Parker County Sheriff’s Office Criminal Investigation Division is investigating an animal cruelty case involving a pony.
The sheriff’s Animal Control Division received a call around 2 p.m. Thursday pertaining to the welfare of a Shetland pony in the 3000 block of East State Highway 199 in Springtown.
Animal control officers arrived and found the pony suffering and in a declining state of health. The pony was extremely malnourished, officers reported, and underweight to the point its rib and hip bones were visibly protruding. The Shetland was also suffering from a large, open and infected wound on its genitals with a rancid smell, apparently coming from the infection.
Animal control officers reported there was no hay or food near the pony and the only water supply was dirty containing leaves, debris and insects along with mosquitoes and larvae swarming the water. Officers reported the pony was standing still and exhibited a high level of pain when he attempted to walk. Its hooves were overgrown and split from obvious neglect. Animal control officers also reported when the pony was presented with a fresh water supply, it drank very fast due to obvious dehydration.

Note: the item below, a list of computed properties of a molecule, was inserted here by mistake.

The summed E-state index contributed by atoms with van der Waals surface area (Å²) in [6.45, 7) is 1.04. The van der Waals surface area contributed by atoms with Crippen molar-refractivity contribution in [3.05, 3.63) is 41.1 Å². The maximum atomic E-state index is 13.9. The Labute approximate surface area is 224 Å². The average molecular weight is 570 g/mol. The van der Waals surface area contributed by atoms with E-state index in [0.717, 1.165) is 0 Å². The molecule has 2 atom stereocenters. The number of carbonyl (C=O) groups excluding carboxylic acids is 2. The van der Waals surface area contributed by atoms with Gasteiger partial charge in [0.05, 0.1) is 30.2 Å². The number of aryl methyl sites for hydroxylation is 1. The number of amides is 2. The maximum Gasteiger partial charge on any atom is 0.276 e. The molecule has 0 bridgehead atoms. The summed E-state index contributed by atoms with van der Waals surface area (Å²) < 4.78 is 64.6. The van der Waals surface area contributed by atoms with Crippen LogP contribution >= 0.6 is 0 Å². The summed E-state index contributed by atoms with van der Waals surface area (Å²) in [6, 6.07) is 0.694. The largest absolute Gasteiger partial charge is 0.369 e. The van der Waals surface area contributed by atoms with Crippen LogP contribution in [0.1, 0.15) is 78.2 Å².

The owner of the pony was not on the premises, according to a report. Animal control officers seized the pony and took it to a local veterinarian for treatment.
The owner of the pony, identified as Jesse Ray Cross, 45, and the pony’s caretaker, identified as Franky Lynn Hatcher-Cross, 42, were both arrested Friday on warrants for cruelty to livestock animals. Both men posted bond of $2,500 each on Saturday.
Veterinarian staff reported the Shetland’s wound was feared to be inoperable due to the current extent of the injury and might not survive the surgery under its current health state. If the pony responds to treatment veterinarian staff relayed it might be a candidate for surgery.
Parker County Sheriff Larry Fowler said he is disgusted at the extreme poor condition the Shetland was discovered in and that two men who were responsible for its care were obviously neglecting the pony.
Fowler vowed to care for the animal and pay for its treatment, renaming the Shetland “Achilles.”
“We prayerfully hope Achilles will conquer his odds can be brought back to perfect health so he can undergo the surgery he so desperately needs,” Fowler said. “This is a shameful crime which could have been completely prevented had Achilles been given the required minimal care and basic necessities. We can not stress enough the importance of providing fresh water with adequate food and shelter for all animals. This case is a shame.”